William Kirk, vice president and general counsel of Ave Maria University in Ave Maria, Florida, sees the organization as a “big tent” for Catholic attorneys.

“There is absolutely a need for this,” said Kirk, who is McCaig’s brother-in-law.

His vision of a Catholic Bar Association is that it will be a place for all Catholic attorneys — all who self-identify as Catholic, even if only in a cultural sense — to learn more about their faith and how their practice of the law can help build up the kingdom of God.

“My goal is that we create an organization that would be a resource on the practical side for Catholic lawyers,” he said. “But I think the organization we’ve founded would be a resource for folks who have any interest in Catholic education and life generally, and religious freedom issues. So, I think we have a broad mission.”

Mario Dickerson, executive director of the Catholic Medical Association, was invited to attend the meeting so he could share the experience of his 80-year-old organization.

“When Josh (McCaig) was looking to form the Catholic Bar Association, he looked to similar kinds of Catholic professional organizations — who they are, what they’re about, how they are organized and structured,” said Dickerson. “It helped him discern how best to structure the Catholic Bar Association.”

Like the Catholic Medical Association, an important part of the Catholic Bar Association will be encouraging personal growth in holiness.

“Once you have the attorneys formed in their own holiness and spiritual journey, and ethics and values, it’s going to permeate no matter what field of law they are in,” said Dickerson. “When you’re in a tough spot making those difficult moral and ethical choices, you’ll be able to do the right thing.”

Dickerson sees the significance of the bar association’s founding in the context of lay Catholics.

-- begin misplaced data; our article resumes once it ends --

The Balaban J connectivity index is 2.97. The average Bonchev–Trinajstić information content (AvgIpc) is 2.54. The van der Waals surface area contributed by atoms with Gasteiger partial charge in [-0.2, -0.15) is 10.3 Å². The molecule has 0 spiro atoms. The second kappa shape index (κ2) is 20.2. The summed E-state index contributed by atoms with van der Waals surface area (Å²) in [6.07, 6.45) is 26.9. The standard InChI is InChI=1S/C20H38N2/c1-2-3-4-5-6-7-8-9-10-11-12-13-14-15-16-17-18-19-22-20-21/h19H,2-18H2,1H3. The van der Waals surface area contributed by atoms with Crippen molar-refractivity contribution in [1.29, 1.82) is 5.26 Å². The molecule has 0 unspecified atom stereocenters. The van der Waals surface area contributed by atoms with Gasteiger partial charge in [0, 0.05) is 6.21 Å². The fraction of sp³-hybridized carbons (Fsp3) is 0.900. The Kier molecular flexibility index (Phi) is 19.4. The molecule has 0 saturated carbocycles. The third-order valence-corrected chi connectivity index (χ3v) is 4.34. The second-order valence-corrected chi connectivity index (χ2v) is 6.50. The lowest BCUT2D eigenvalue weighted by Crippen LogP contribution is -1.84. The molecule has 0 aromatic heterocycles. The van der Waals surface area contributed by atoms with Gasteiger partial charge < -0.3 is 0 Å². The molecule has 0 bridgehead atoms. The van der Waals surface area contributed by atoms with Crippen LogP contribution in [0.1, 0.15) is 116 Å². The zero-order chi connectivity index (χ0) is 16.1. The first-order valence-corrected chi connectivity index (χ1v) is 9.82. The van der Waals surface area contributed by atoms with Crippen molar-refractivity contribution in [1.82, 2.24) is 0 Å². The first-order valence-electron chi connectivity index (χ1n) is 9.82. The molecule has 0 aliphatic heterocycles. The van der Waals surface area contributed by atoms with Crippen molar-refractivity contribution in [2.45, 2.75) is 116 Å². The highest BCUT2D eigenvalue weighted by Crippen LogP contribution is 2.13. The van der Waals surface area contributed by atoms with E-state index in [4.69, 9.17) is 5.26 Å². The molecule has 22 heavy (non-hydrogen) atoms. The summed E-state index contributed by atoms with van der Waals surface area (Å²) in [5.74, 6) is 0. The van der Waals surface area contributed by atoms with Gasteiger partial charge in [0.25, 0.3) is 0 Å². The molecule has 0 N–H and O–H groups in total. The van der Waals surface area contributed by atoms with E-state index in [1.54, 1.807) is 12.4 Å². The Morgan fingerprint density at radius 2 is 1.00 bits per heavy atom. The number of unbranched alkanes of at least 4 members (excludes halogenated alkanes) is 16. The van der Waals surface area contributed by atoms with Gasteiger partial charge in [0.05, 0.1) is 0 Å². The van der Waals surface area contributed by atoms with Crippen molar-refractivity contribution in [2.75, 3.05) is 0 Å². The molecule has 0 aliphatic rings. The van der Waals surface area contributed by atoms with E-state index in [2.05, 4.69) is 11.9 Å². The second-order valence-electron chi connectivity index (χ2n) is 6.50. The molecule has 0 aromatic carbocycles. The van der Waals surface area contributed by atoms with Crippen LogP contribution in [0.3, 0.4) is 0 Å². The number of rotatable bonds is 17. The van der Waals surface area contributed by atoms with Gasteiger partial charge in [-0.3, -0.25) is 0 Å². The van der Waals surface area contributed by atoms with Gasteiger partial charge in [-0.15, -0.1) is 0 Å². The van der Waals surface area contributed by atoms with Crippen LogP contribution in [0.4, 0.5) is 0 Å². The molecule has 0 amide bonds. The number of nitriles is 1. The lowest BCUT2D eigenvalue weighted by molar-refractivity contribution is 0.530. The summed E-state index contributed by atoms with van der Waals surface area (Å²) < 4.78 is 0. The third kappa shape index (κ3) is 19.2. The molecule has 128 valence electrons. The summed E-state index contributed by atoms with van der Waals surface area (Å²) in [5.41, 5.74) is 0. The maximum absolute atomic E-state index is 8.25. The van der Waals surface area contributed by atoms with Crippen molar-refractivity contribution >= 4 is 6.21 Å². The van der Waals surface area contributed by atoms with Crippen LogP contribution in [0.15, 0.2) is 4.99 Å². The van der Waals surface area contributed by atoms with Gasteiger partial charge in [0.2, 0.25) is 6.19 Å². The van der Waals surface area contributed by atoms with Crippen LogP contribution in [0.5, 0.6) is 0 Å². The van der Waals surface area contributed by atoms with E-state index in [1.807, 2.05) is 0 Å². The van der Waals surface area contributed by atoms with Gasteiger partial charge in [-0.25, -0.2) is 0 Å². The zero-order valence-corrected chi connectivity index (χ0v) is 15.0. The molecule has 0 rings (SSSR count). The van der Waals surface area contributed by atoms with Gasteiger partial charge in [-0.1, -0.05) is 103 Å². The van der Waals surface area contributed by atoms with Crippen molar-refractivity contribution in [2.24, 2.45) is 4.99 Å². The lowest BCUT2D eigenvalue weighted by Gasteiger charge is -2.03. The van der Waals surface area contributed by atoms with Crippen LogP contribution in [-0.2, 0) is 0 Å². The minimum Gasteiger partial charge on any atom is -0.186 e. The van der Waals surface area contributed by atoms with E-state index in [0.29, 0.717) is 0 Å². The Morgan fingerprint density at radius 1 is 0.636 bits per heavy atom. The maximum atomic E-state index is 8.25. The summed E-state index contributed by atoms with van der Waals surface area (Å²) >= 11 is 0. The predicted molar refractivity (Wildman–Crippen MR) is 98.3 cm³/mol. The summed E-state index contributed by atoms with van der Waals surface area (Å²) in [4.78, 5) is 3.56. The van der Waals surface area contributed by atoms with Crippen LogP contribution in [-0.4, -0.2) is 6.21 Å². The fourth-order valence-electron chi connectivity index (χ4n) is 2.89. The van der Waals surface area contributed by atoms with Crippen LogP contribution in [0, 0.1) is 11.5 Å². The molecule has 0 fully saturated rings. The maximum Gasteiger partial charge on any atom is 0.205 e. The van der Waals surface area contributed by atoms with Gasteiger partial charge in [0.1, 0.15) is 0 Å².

“I think more and more what you’re seeing . . . is a revitalization of lay faithful taking pride, joy and ownership in their vocation and calling in life, and wanting to live that out more fully. And they’re looking for ways to do that in a way that transcends particular issues,” said Dickerson. “It’s a way of life.  Now, [here is] another player on the field that can help people appropriate their faith into their profession in a fully holistic way.”

For more information about the Catholic Bar Association, call McCaig at (816) 395-0651 or contact him by email at: jmccaig@polsinelli.com.

About the author

Joe Bollig

Joe has been with The Leaven since 1993. He has a bachelor’s degree in communications and a master’s degree in journalism. Before entering print journalism he worked in commercial radio. He has worked for the St. Joseph (Mo.) News-Press and Sun Publications in Overland Park. During his journalistic career he has covered beats including police, fire, business, features, general assignment and religion. While at The Leaven he has been a writer, photographer and videographer. He has won or shared several Catholic Press Association awards, as well as Archbishop Edward T. O’Meara awards for mission coverage. He graduated with a certification in catechesis from a two-year distance learning program offered by the Maryvale Institute for Catechesis, Theology, Philosophy and Religious Education at Old Oscott, Great Barr, in Birmingham, England.